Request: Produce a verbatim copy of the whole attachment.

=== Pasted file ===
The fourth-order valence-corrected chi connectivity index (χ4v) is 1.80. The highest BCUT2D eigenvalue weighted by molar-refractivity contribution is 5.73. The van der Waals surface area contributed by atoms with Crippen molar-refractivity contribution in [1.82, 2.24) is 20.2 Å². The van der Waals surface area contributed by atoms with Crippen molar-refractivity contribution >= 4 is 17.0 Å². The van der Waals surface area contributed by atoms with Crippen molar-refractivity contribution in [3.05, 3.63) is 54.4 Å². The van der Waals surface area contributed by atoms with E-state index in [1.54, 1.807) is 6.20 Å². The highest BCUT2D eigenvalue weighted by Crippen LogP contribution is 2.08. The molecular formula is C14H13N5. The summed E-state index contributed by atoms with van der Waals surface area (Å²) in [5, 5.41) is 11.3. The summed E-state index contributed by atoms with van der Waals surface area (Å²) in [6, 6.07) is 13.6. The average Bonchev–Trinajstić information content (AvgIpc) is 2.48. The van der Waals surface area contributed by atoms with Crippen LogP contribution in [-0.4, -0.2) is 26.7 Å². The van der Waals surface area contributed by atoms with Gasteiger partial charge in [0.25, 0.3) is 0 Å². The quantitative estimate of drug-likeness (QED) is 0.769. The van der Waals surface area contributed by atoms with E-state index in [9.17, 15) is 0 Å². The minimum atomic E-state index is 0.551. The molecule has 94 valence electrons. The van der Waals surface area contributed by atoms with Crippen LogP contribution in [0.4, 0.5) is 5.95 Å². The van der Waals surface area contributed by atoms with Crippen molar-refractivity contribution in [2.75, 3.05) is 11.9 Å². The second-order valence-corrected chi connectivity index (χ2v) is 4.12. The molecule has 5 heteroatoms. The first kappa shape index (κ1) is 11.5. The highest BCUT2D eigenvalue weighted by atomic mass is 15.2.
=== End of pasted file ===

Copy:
The fourth-order valence-corrected chi connectivity index (χ4v) is 1.80. The highest BCUT2D eigenvalue weighted by molar-refractivity contribution is 5.73. The van der Waals surface area contributed by atoms with Crippen molar-refractivity contribution in [1.82, 2.24) is 20.2 Å². The van der Waals surface area contributed by atoms with Crippen molar-refractivity contribution >= 4 is 17.0 Å². The van der Waals surface area contributed by atoms with Crippen molar-refractivity contribution in [3.05, 3.63) is 54.4 Å². The van der Waals surface area contributed by atoms with E-state index in [1.54, 1.807) is 6.20 Å². The highest BCUT2D eigenvalue weighted by Crippen LogP contribution is 2.08. The molecular formula is C14H13N5. The summed E-state index contributed by atoms with van der Waals surface area (Å²) in [5, 5.41) is 11.3. The summed E-state index contributed by atoms with van der Waals surface area (Å²) in [6, 6.07) is 13.6. The average Bonchev–Trinajstić information content (AvgIpc) is 2.48. The van der Waals surface area contributed by atoms with Crippen LogP contribution in [-0.4, -0.2) is 26.7 Å². The van der Waals surface area contributed by atoms with Gasteiger partial charge in [0.25, 0.3) is 0 Å². The quantitative estimate of drug-likeness (QED) is 0.769. The van der Waals surface area contributed by atoms with E-state index in [9.17, 15) is 0 Å². The minimum atomic E-state index is 0.551. The molecule has 94 valence electrons. The van der Waals surface area contributed by atoms with Crippen LogP contribution in [0.4, 0.5) is 5.95 Å². The van der Waals surface area contributed by atoms with Crippen molar-refractivity contribution in [2.75, 3.05) is 11.9 Å². The second-order valence-corrected chi connectivity index (χ2v) is 4.12. The molecule has 5 heteroatoms. The first kappa shape index (κ1) is 11.5. The highest BCUT2D eigenvalue weighted by atomic mass is 15.2.